How would you feel if you had spent years building a loyal audience on social media and the platform decided one day to shut it down indefinitely? Would you be mad? Would you be upset that you could no longer reach those loyal fans you worked so hard to get?
Well, this is exactly what happened for users of two popular social networks recently.
In this episode of Real Estate Pros, we discuss why building an audience on platforms you don’t own could be putting your business at risk and we ask the question, is there a better way?
Google recently announced that it was shutting down its video chat and screen sharing service called Hangouts on Air. If you haven’t heard of it before, it worked a little like the more widely used video chat service Skype.
With nearly 10,000 webinars and videos being produced on Google Hangouts each month, there has been a vocal group of dedicated users who are unhappy about their audience being taken away from them.
Around the same time, another popular social network called Blab was shut down indefinitely by its developers, without any prior warning to its 3.9 million monthly users. Like Google Hangouts, many people had built a loyal audience on Blab only to be told they could no longer access that audience.
I realise that you may not have heard of either of these platforms but there is a lesson here, for all of us in business, that we ought to think about. When we build an audience on someone else’s platform, whether it be social media or our real estate portals, they can change the rules whenever they like and there’s nothing we can do about it.
Do I think that Facebook will shut down tomorrow? No. But they could. And the audience we’ve all built on their platform would be taken away from us.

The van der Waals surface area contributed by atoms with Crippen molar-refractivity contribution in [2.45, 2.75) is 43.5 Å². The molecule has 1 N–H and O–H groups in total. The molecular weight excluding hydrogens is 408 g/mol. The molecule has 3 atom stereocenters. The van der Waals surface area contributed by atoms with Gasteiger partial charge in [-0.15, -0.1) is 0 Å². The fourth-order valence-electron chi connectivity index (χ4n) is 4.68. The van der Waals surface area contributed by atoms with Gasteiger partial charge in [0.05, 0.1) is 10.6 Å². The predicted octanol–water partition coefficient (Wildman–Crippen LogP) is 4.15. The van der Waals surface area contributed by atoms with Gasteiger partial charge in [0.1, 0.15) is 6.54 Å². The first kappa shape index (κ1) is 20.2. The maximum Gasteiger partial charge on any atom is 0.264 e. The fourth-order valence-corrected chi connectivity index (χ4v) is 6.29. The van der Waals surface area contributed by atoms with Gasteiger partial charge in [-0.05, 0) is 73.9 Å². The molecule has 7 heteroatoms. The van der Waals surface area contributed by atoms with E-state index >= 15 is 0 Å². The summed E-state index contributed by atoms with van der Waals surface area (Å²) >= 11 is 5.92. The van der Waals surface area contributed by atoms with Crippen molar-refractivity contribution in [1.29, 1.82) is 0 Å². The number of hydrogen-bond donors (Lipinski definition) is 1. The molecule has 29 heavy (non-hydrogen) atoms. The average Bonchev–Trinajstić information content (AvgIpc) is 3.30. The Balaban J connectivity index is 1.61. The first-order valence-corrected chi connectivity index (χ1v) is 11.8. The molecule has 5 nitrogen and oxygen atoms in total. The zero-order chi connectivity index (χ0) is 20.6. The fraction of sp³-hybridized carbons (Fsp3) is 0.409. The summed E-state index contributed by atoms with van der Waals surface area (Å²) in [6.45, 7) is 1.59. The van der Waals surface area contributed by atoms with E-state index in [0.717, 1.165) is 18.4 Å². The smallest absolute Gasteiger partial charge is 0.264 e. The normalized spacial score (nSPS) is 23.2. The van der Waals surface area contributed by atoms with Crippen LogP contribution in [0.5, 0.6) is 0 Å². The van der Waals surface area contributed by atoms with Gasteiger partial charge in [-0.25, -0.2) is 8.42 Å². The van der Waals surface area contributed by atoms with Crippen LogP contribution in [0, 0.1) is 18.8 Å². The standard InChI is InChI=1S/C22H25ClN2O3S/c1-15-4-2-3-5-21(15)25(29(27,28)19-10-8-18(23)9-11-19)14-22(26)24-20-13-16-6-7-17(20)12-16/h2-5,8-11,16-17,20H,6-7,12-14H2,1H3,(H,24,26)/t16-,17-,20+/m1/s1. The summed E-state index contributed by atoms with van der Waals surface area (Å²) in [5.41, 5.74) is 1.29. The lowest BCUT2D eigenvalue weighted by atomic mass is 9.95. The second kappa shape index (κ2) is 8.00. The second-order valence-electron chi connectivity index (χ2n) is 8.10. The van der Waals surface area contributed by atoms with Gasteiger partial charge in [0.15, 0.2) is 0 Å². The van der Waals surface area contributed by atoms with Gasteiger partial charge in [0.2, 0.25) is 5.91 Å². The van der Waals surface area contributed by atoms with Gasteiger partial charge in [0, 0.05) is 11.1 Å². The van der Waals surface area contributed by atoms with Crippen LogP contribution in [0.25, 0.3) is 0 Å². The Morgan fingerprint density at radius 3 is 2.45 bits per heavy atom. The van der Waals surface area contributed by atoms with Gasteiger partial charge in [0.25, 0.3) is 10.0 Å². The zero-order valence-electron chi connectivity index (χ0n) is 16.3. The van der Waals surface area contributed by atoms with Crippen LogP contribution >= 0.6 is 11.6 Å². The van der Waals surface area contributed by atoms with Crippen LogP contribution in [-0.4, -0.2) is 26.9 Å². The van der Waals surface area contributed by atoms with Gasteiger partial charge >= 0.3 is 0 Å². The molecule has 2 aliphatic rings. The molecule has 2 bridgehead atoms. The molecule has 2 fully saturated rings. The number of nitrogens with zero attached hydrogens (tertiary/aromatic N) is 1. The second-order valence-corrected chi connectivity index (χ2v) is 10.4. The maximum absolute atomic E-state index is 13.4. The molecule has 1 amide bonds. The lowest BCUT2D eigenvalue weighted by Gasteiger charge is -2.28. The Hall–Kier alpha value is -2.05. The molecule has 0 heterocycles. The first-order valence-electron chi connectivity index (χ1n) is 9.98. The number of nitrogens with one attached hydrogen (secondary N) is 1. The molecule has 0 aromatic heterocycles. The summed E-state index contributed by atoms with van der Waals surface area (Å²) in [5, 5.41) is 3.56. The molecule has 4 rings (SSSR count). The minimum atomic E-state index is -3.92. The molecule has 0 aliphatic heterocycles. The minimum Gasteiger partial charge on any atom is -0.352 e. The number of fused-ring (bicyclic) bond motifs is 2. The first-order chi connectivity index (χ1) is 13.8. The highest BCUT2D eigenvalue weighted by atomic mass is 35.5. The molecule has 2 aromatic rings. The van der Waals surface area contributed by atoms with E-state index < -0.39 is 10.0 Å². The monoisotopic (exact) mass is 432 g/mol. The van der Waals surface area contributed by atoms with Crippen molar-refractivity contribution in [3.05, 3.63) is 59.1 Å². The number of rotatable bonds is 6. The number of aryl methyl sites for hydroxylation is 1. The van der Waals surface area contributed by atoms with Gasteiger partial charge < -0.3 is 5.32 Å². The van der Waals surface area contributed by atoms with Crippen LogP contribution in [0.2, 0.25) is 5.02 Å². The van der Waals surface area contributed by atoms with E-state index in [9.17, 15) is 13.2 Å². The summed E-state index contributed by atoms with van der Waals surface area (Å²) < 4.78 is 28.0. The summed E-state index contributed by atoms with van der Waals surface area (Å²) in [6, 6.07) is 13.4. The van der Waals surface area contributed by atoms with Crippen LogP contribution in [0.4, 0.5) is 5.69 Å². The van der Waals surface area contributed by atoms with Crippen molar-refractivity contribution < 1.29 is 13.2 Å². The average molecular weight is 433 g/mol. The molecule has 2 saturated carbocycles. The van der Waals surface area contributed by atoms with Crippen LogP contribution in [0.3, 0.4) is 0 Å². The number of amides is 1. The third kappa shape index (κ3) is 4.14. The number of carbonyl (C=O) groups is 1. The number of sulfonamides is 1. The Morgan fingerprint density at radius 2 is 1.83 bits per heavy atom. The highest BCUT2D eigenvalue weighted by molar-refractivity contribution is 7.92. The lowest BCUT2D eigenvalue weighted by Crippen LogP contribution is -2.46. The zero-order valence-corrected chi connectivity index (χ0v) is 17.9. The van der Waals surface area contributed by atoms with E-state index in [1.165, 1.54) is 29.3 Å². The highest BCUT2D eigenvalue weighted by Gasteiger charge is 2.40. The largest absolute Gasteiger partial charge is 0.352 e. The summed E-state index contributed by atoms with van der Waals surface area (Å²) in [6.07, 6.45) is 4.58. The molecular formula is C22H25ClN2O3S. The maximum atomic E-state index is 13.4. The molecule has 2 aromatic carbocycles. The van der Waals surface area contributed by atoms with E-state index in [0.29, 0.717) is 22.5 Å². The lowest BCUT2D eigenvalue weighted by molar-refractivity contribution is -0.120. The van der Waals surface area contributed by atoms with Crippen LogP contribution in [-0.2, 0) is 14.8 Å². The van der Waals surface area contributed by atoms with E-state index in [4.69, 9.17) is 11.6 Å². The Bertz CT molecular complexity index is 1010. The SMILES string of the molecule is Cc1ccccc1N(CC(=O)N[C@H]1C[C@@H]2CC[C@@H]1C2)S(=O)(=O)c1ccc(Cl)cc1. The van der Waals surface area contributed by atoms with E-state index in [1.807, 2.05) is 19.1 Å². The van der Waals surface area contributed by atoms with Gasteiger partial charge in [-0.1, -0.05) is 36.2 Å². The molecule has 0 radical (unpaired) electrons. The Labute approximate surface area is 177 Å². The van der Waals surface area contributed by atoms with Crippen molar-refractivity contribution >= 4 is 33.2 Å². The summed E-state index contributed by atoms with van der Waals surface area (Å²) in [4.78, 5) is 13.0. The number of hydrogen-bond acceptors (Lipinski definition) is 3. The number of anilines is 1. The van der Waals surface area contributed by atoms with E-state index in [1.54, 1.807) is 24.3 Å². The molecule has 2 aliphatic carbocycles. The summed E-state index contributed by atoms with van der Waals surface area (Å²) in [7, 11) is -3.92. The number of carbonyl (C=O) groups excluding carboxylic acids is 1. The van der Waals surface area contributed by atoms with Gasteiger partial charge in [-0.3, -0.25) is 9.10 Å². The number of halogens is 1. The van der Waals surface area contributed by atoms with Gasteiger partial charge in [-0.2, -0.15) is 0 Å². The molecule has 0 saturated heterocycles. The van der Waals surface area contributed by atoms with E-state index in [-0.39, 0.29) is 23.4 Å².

Am I saying that our portals are going to become a real estate agent themselves? No. But they could. If they want to raise their prices for agents to advertise on their platform, they’re well within their rights to do that.
You are operating on their land, under their rules.
On any platform other than your own website, you’re renting access to an audience that you do not own and you cannot control.
When it comes to social media and our major portals, I’m a big fan of what I heard recently called the ‘rise and shine philosophy’.
When you get up in the morning and your Facebook account is still active, or they aren’t forcing you to pay more to reach your followers, thank the stars.
If the portals haven’t increased their prices on you, say another thanks.
Be thankful for all of these things, but fully expect these platforms to change the rules by the very next day.
I’m not suggesting that you stop using these platforms, but rather leverage them to reach your clients and customers, if it makes sense for your business to do so, and prepare your content and your budget as if the rules for using these platforms could be different by the end of the day.
If you do that, you’ll become more strategic about how you use social media and the major portals to build an audience on your own platform – your website – whereby any change to someone else business won’t impact on the success of yours.
It’s pretty scary if you think about it – putting all of our content on someone else’s website is kind of like building a house on land we don’t own. Sounds a little crazy, right?
Always remember – your website is the only platform you own and you should be leveraging every other channel, at every chance possible, to turn a rented audience into one that you own – that means email subscribers.
The longer we spend building a rented audience, the bigger price we’ll pay when those platforms decide to change the rules, or worse, they shut us out completely.
My hope is you’ll change the game before it’s changed for you.
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